Homeowners angry as rebuilding of homes lost in CZU complex fire delayed by Santa Cruz County rules – CBS San Francisco
SANTA CRUZ (CBS SF) – Dozens of homeowners whose homes were destroyed in the CZU wildfire accused Santa Cruz County officials of making reconstruction nearly impossible for them on Tuesday when the supervisory board heard updates on the situation.
The fact that we are a year away and have not innovated is not shocking. The fact that we’re not even close to innovating or getting our licenses approved and we’re stuck in limbo is what’s so surprising, ”says Jessica Bready, Boulder Creek resident.
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Bready says her family and other owners have struggled with onerous red tape and demands for more than a year after the devastating fire. A grove of charred redwoods stands guard on the wasteland where Bready’s house once stood.
“We really feel like we’re being punished because our house burned down, which we had no control over,” she said.
Dozens of homeowners filled out the Santa Cruz County Supervisory Board meeting to express their frustration with the rebuilding process.
The county commissioned a geological survey of the burnt area and found an increased risk of terrain and mudslides. County supervisors were considering a policy in which the results of the study would be recorded in the title of reconstructed homes of fire victims.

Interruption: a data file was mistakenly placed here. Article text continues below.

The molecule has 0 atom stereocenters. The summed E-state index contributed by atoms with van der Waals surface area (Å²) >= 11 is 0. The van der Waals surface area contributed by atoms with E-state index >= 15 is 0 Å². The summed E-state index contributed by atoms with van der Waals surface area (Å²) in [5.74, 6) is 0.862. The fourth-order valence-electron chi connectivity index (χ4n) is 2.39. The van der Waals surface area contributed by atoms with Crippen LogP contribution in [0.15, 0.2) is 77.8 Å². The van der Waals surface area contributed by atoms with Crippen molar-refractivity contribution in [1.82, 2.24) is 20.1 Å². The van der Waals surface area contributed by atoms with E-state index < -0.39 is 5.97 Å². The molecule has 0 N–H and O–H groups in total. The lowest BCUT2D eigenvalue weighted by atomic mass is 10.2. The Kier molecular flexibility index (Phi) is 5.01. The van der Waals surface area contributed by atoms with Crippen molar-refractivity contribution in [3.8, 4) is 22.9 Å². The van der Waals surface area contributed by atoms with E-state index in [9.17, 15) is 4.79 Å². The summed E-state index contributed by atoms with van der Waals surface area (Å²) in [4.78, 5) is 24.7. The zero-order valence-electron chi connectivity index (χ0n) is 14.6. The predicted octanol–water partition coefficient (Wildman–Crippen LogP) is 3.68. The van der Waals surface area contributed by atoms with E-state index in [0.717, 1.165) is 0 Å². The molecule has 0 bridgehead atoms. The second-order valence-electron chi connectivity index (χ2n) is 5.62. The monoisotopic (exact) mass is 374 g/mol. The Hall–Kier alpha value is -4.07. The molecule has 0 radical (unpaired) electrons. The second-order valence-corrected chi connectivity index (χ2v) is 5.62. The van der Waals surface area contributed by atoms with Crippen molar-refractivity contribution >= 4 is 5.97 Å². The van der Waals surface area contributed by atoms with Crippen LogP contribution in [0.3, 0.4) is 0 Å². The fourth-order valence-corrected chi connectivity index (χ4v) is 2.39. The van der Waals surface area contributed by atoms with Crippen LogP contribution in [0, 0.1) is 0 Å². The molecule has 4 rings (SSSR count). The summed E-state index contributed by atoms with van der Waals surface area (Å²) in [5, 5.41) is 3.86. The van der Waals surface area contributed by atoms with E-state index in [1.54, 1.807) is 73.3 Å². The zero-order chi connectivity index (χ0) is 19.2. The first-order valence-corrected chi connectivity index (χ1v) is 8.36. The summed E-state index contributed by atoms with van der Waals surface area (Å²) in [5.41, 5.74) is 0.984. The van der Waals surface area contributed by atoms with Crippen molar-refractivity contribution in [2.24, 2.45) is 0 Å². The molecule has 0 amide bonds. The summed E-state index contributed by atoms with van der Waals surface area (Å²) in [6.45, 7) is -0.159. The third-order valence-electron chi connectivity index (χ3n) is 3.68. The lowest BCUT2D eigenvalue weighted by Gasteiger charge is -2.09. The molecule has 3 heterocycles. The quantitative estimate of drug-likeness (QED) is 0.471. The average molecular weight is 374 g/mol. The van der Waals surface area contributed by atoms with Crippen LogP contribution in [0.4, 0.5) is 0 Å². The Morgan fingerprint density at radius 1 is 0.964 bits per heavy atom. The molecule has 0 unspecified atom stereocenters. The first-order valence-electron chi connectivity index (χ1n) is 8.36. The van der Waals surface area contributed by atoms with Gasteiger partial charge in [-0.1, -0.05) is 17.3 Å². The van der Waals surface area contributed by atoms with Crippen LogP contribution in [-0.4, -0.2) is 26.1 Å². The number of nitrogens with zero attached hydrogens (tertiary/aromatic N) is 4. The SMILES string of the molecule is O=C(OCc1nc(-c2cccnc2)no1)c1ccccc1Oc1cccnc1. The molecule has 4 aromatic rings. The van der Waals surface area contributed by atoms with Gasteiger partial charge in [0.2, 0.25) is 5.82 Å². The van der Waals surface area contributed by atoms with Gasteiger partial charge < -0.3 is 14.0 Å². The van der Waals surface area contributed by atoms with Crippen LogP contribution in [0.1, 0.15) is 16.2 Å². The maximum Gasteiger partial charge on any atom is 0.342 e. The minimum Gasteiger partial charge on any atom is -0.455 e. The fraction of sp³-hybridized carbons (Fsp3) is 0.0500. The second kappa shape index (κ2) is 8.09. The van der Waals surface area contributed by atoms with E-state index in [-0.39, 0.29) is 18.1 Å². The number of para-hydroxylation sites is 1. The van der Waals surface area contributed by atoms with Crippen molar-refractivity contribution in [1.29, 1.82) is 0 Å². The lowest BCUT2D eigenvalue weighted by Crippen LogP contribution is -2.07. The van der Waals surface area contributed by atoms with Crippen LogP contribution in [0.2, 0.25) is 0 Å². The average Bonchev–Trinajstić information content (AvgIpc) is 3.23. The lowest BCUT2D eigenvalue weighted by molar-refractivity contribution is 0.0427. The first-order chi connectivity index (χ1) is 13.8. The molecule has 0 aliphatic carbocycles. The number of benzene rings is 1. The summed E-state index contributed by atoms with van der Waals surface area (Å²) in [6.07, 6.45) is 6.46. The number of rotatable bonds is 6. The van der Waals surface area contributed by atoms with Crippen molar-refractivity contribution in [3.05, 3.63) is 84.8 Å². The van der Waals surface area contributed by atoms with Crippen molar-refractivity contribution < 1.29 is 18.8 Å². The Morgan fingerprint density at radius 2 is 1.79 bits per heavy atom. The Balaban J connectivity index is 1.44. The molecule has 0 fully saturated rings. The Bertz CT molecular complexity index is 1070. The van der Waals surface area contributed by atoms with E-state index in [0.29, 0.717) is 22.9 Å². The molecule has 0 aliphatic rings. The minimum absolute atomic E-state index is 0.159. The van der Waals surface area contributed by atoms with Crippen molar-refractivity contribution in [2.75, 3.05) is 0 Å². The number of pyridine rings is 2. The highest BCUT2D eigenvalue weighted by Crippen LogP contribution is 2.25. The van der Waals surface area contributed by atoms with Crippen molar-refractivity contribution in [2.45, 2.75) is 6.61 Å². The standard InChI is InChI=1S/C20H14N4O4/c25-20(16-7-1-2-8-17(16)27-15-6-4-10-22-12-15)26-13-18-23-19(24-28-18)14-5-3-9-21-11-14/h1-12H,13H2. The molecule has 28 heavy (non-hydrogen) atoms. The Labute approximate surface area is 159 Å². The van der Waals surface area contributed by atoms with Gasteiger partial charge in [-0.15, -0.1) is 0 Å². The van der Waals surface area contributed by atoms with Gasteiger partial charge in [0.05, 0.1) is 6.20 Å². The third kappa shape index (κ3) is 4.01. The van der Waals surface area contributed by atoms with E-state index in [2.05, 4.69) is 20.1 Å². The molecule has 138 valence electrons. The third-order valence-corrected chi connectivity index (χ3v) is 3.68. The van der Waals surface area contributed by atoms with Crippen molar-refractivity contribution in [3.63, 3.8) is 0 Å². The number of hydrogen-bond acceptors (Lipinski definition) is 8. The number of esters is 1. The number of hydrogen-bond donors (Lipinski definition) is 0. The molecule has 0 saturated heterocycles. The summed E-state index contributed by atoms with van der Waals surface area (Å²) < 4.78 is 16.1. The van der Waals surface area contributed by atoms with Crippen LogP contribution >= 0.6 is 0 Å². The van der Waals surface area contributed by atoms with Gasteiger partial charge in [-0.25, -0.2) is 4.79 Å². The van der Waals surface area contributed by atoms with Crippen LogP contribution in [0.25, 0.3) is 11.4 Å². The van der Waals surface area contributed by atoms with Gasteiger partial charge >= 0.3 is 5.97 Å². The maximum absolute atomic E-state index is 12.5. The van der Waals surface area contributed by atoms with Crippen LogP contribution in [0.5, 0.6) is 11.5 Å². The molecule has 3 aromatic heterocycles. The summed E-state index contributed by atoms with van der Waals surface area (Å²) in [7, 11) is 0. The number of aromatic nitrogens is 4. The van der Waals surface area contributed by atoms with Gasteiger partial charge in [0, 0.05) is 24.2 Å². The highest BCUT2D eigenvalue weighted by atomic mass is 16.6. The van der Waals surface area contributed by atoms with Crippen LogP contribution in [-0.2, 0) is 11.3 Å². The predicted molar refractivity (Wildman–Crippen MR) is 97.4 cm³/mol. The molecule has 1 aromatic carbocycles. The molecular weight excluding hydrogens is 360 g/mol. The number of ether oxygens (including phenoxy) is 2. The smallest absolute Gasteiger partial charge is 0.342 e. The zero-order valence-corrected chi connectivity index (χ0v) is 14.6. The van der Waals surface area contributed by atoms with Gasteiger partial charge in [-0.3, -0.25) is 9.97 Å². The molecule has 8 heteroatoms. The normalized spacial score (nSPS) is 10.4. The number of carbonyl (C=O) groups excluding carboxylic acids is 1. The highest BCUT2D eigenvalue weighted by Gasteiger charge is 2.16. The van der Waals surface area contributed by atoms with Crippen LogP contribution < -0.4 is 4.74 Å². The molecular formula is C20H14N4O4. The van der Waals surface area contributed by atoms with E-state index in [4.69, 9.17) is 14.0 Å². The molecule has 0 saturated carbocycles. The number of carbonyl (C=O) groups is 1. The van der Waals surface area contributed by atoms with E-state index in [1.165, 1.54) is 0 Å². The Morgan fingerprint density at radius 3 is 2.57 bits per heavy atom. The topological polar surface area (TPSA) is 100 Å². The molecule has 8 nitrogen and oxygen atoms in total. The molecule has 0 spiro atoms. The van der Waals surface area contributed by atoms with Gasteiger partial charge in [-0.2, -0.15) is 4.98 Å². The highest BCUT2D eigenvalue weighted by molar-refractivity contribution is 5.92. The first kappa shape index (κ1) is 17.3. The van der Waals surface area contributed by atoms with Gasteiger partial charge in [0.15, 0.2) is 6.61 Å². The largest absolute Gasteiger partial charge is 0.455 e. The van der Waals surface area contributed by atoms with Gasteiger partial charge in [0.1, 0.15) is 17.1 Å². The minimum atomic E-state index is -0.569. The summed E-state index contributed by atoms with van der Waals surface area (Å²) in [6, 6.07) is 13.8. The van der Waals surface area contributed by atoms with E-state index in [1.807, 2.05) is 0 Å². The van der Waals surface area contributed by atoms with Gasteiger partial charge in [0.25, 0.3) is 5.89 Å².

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“My house was built in 1939 and has survived several natural disasters,” says Tracy Walker, whose house was destroyed by fire.
Walker says the policy, which does not apply to homes spared by the fire, is unfair and will affect the ability of fire victims to obtain insurance and sell their homes in the future.
“It’s ridiculous. They promised they would help us in any way they could. They were going to do whatever they could. They were going to streamline the process. But nothing was streamlined,” she said. declared.
County supervisors say they’re doing their best to help homeowners rebuild, but can’t ignore known dangers. However, they agreed to go back to the drawing board to see if they could come up with a better and fairer policy.
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“We have a duty to help people get home as quickly as possible. We used an outside licensing company. We’re trying to streamline the process, ”says supervisor Ryan Coonerty.